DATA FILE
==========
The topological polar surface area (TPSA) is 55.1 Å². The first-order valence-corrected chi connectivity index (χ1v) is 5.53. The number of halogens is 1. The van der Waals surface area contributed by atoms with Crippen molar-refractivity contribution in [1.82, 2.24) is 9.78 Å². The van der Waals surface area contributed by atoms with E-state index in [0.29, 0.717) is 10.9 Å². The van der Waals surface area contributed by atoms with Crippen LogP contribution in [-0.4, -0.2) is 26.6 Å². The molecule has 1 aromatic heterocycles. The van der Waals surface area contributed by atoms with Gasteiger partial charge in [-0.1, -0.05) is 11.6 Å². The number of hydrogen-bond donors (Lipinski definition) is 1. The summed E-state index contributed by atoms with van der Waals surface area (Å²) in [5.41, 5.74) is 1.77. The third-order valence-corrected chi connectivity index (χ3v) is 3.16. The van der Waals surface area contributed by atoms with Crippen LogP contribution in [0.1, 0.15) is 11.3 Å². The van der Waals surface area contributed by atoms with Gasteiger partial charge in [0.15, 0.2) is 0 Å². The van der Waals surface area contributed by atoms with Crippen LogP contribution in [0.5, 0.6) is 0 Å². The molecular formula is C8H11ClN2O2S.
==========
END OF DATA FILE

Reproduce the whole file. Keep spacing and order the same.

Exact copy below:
The topological polar surface area (TPSA) is 55.1 Å². The first-order valence-corrected chi connectivity index (χ1v) is 5.53. The number of halogens is 1. The van der Waals surface area contributed by atoms with Crippen molar-refractivity contribution in [1.82, 2.24) is 9.78 Å². The van der Waals surface area contributed by atoms with E-state index in [0.29, 0.717) is 10.9 Å². The van der Waals surface area contributed by atoms with Crippen LogP contribution in [-0.4, -0.2) is 26.6 Å². The molecule has 1 aromatic heterocycles. The van der Waals surface area contributed by atoms with Gasteiger partial charge in [-0.1, -0.05) is 11.6 Å². The number of hydrogen-bond donors (Lipinski definition) is 1. The summed E-state index contributed by atoms with van der Waals surface area (Å²) in [5.41, 5.74) is 1.77. The third-order valence-corrected chi connectivity index (χ3v) is 3.16. The van der Waals surface area contributed by atoms with Crippen LogP contribution in [0.1, 0.15) is 11.3 Å². The van der Waals surface area contributed by atoms with Gasteiger partial charge in [0.15, 0.2) is 0 Å². The van der Waals surface area contributed by atoms with Crippen LogP contribution in [0.5, 0.6) is 0 Å². The molecular formula is C8H11ClN2O2S.